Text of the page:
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Posted By Topic: Responsibilities

Brado
Dec 02 2019 14:54

Hey guys

Just something I’ve been thinking about. What are your responsibilities to making sure a house dosent draw more and trips a main switch, was thinking when adding a aircon unit into a exisiting 1980s house, we don’t calculate Andy thing we just add it on. What are our responsibilities to ensure it isn’t overloaded and what can we do make sure what we’re adding isn’t going to overload it?

Thanks
   

pluto
Dec 02 2019 15:41

Read AS/NZS 3000:2007 clause 1.9.3 for what should be happening for each extension.
   

Ziggy
Dec 02 2019 16:05

So

Alterations or additions to an existing electrical installation shall not cause any portion of the original electrical installation, or electrical equipment connected thereto, to—
(a) carry currents or sustain voltages in excess of those permitted by this standard

How would we ensure the circuit we add on to isn’t going to be overloaded? Say with adding aircon to a exisiting power circuit?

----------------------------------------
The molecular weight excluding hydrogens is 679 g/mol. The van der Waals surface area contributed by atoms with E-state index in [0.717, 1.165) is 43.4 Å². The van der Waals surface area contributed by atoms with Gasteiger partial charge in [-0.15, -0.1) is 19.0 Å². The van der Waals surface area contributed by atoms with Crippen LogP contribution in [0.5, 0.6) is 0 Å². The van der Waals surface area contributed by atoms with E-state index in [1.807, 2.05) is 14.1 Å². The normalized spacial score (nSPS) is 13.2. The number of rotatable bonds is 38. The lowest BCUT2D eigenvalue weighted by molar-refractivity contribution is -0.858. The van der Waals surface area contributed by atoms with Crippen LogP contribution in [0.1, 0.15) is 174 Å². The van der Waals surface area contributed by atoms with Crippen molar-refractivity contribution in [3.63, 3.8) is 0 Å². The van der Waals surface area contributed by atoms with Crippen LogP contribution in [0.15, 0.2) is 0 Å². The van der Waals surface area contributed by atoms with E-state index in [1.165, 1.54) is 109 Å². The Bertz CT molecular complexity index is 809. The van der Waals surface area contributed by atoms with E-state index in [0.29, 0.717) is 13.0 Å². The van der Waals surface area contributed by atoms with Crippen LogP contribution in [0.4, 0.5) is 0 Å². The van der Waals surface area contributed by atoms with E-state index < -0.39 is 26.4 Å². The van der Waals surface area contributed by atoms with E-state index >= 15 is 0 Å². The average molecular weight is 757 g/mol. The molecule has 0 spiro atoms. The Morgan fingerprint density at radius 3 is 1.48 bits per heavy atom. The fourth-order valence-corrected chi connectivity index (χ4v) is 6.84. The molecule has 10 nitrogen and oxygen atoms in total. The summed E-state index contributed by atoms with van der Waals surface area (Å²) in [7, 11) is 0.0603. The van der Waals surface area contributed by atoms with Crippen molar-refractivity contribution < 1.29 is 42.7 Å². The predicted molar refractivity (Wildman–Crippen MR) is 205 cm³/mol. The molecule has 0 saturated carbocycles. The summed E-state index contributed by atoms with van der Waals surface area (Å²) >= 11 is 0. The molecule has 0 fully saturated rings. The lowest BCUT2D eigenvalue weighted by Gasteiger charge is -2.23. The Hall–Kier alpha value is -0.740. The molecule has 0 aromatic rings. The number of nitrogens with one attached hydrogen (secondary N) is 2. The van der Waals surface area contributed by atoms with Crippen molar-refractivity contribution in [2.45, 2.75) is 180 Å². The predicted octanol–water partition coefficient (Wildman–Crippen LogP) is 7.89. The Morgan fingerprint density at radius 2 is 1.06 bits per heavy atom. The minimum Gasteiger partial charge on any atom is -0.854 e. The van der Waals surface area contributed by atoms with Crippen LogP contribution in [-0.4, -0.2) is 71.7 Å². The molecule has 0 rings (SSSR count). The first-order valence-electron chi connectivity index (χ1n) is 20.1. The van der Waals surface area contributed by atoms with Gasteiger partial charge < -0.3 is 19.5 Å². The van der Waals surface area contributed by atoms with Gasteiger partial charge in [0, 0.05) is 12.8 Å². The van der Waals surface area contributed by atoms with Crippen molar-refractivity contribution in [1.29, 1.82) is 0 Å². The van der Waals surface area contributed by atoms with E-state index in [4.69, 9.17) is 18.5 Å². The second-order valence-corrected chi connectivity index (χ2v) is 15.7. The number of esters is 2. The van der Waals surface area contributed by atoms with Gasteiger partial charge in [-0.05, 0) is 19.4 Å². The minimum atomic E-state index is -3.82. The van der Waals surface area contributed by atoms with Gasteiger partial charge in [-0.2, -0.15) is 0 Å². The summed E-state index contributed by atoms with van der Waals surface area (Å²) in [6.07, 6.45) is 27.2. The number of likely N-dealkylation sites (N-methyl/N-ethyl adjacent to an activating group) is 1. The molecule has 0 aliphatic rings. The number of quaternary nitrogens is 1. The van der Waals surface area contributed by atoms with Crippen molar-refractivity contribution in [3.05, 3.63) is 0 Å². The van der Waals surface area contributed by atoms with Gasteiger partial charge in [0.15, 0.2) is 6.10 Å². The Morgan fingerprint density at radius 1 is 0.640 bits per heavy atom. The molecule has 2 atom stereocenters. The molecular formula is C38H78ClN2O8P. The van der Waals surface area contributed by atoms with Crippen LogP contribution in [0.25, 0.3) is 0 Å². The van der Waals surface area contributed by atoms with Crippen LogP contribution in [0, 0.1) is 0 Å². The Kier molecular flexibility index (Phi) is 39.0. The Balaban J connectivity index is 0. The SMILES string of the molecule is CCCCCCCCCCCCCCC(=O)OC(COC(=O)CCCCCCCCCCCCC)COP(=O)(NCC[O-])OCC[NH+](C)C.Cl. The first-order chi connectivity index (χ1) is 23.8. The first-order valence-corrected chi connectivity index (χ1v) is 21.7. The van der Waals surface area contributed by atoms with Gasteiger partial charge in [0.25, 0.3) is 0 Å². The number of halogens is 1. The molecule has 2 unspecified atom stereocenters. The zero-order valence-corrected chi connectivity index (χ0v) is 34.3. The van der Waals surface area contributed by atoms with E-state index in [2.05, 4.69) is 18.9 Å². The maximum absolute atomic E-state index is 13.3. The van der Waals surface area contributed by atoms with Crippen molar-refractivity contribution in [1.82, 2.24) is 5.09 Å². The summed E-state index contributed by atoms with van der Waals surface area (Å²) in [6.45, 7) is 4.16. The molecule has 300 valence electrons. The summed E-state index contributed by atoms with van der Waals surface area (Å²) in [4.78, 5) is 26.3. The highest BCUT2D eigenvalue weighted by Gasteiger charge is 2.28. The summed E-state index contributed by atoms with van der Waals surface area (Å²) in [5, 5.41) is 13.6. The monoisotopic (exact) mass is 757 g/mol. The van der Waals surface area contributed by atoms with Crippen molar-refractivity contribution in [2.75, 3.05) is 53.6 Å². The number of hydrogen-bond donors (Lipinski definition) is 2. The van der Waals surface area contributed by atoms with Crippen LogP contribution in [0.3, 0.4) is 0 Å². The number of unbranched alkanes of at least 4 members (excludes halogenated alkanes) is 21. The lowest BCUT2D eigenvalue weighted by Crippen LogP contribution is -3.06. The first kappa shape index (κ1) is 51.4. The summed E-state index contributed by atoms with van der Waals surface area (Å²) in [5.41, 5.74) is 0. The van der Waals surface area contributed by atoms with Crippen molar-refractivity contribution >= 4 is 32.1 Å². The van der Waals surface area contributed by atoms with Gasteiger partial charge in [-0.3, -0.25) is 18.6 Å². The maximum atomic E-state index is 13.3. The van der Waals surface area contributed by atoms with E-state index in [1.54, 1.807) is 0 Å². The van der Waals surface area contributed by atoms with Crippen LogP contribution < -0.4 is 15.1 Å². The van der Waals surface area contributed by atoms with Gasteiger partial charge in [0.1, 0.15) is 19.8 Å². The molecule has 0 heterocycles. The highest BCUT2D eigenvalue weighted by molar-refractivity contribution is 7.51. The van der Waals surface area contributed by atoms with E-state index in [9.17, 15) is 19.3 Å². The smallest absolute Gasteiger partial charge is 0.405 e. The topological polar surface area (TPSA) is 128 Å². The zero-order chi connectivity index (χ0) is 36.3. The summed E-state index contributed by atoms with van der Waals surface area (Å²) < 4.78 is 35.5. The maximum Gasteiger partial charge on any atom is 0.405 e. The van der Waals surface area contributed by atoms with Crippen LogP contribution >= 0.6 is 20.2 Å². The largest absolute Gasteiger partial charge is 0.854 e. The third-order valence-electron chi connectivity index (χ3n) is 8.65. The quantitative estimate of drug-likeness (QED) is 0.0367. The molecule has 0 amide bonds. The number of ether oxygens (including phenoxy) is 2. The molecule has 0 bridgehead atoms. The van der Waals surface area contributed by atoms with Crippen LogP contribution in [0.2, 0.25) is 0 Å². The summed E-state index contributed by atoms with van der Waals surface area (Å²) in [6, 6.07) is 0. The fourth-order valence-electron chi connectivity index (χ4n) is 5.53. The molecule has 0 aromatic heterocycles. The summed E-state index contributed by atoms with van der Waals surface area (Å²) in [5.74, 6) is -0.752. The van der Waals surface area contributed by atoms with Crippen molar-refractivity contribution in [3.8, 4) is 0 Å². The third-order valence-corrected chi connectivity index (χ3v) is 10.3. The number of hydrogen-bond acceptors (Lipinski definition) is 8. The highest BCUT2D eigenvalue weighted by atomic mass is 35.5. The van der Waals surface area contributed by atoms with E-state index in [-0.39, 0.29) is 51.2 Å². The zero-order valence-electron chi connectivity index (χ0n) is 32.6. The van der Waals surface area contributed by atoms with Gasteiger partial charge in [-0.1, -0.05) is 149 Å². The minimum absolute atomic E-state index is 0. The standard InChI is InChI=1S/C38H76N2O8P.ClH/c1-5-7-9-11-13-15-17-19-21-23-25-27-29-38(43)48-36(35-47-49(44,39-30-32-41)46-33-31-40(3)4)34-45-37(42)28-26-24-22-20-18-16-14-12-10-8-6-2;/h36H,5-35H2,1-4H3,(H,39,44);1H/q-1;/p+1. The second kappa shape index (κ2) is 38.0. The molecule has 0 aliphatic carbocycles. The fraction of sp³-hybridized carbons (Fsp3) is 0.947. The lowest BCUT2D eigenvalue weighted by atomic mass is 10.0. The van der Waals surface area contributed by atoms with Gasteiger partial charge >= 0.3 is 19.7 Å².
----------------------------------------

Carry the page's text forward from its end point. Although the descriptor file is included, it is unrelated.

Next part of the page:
AlecK
Dec 02 2019 16:45

Also ESR 13 (1)(b).


When adding any load, need to ensure the extra doesn't cause existing conductors to become overloaded. and the the volt drop limits will not be exceeded - not just for the circuit added, but also the effects of that load on all the other circuits due to eg increased VD in mains.

The get-out-of jail card for mains is the fact that while networks don't have to provide overload protection for mains, most of them do; and that generally allows us to apply "maximum demand by limitation".

For adding to an existing circuit, the only way to be sure is to work out what the current loading (max demand) is, and then see whether it can handle the additional load being proposed. Easy enough; just count up what's connected to that circuit, estimate circuit route length, and apply App C. Same again for the rest of the house and the size & route length of mains (using MD = supply fuse rating); and do a quick calc. No brain power needed, the volt drop tables are easy to find and your phone includes a calculator.

Failing to check is a gamble that will often be OK, but sometimes not. Basically it's relying on the person who originally installed it having left some "headroom", and whatever additions there have been over the years since not having used it all up. That sort of gamble is unprofessional.